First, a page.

He woke up the next morning; everything was still there except Shepard.

He picked up his rifle and tendered his resignation from C-Sec the very same day.

The voice never spoke to him again. It never even occurred to him that it was gone until the day when he was crouched in one of Omega's pisshole buildings with the bodies of nine dead teammates rotting downstairs and three merc groups ready to twist his head right off his shoulders, and figured that he had gone just crazy enough that he could really use someone to talk to.

But when he reached far to the back where it always sat, the space was empty.

He didn't have time to feel lonely, or even decide if he should mourn its loss. A new transport shuttle loaded with freelancers was due soon.

He grew to love her, and the way the first time they really tried, her mouth was hot on his plates and she knew just where the tender skin connecting his mandibles to his face was, and there was such a painful longing in every touch she gave that he just wanted to make sure she never wanted for anything again.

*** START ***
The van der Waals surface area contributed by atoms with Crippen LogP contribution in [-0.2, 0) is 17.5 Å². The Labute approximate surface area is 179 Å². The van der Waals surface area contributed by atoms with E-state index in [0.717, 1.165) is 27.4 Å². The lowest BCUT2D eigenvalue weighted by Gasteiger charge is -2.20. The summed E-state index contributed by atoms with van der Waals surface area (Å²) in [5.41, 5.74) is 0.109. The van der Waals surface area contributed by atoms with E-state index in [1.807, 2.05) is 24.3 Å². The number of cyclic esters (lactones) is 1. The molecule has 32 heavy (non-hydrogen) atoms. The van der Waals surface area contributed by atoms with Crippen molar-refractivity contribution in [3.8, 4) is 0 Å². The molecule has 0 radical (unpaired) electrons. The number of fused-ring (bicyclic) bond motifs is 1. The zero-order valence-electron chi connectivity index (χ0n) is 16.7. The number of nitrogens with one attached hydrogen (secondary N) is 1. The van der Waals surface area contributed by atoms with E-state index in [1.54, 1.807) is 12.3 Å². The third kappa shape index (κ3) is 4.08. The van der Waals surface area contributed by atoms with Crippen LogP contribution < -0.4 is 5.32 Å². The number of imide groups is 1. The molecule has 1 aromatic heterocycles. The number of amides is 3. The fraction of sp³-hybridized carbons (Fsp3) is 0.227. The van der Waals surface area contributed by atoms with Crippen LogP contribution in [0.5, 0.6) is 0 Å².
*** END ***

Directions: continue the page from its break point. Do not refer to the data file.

They promised to meet at the bar.

Stretched out on a ratty medical cot, Garrus felt Tali's hand curled over his own, gripping like a steel vice. She was screaming at him for failing to eat, and for hiding his gaunt figure beneath civvies (armor had become far too heavy a week ago), and for slipping all those extra nutripaste tubes into her tent without her notice, and dammit, don't leave her too—

He could tell the precise moment when he began shutting down: it was when he stared up at the jungle canopy and thought about the bar, about how he'd meet Shepard there and they'd talk about all sorts of things, like if they'd find Kaidan there and how she'd saved the Council and—

Oh, he thought, but even the sudden rush of realization didn't leave him with much more than a dull anger and hurt that was too much for his blurring mind to keep up with. That isn't fair, Shepard.

Tali's mouthpiece flashed rapidly as she spoke to him; he squeezed her hand, a pathetic little twitch, to tell her goodbye.

He'd be seeing her again.